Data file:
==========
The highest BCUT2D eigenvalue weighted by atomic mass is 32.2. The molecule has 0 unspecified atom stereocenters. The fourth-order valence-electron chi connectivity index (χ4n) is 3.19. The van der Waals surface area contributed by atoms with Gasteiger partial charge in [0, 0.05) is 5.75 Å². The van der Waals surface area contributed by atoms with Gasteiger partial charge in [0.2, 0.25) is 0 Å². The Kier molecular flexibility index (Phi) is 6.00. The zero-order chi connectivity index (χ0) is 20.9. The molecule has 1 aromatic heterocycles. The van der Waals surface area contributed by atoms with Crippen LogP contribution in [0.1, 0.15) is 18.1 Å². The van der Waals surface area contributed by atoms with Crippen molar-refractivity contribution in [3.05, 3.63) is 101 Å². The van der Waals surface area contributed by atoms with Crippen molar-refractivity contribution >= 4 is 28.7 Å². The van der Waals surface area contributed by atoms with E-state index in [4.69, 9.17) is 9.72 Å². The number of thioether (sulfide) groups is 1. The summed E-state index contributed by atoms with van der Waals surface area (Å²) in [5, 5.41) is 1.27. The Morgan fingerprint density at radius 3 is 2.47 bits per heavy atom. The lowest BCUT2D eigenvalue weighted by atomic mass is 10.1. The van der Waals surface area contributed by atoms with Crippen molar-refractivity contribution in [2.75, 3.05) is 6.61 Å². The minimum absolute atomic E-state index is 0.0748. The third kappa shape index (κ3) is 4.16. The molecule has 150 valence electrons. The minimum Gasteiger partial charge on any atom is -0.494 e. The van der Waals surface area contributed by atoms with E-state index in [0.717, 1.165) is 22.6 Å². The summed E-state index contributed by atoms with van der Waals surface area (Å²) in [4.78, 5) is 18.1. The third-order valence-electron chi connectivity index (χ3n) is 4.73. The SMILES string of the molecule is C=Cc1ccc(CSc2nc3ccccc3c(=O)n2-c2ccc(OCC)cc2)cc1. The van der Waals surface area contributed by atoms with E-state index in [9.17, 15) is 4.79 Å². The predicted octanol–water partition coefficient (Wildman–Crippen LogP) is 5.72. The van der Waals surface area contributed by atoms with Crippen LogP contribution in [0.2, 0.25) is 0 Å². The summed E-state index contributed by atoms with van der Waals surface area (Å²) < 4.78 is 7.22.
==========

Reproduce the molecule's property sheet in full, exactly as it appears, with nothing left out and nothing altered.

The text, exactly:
The highest BCUT2D eigenvalue weighted by atomic mass is 32.2. The molecule has 0 unspecified atom stereocenters. The fourth-order valence-electron chi connectivity index (χ4n) is 3.19. The van der Waals surface area contributed by atoms with Gasteiger partial charge in [0, 0.05) is 5.75 Å². The van der Waals surface area contributed by atoms with Gasteiger partial charge in [0.2, 0.25) is 0 Å². The Kier molecular flexibility index (Phi) is 6.00. The zero-order chi connectivity index (χ0) is 20.9. The molecule has 1 aromatic heterocycles. The van der Waals surface area contributed by atoms with Crippen LogP contribution in [0.1, 0.15) is 18.1 Å². The van der Waals surface area contributed by atoms with Crippen molar-refractivity contribution in [3.05, 3.63) is 101 Å². The van der Waals surface area contributed by atoms with Crippen molar-refractivity contribution >= 4 is 28.7 Å². The van der Waals surface area contributed by atoms with E-state index in [4.69, 9.17) is 9.72 Å². The number of thioether (sulfide) groups is 1. The summed E-state index contributed by atoms with van der Waals surface area (Å²) in [5, 5.41) is 1.27. The Morgan fingerprint density at radius 3 is 2.47 bits per heavy atom. The lowest BCUT2D eigenvalue weighted by atomic mass is 10.1. The van der Waals surface area contributed by atoms with Crippen molar-refractivity contribution in [2.75, 3.05) is 6.61 Å². The minimum absolute atomic E-state index is 0.0748. The third kappa shape index (κ3) is 4.16. The molecule has 150 valence electrons. The minimum Gasteiger partial charge on any atom is -0.494 e. The van der Waals surface area contributed by atoms with E-state index in [0.717, 1.165) is 22.6 Å². The summed E-state index contributed by atoms with van der Waals surface area (Å²) in [4.78, 5) is 18.1. The third-order valence-electron chi connectivity index (χ3n) is 4.73. The SMILES string of the molecule is C=Cc1ccc(CSc2nc3ccccc3c(=O)n2-c2ccc(OCC)cc2)cc1. The van der Waals surface area contributed by atoms with E-state index in [9.17, 15) is 4.79 Å². The predicted octanol–water partition coefficient (Wildman–Crippen LogP) is 5.72. The van der Waals surface area contributed by atoms with Crippen LogP contribution in [0.2, 0.25) is 0 Å². The summed E-state index contributed by atoms with van der Waals surface area (Å²) < 4.78 is 7.22.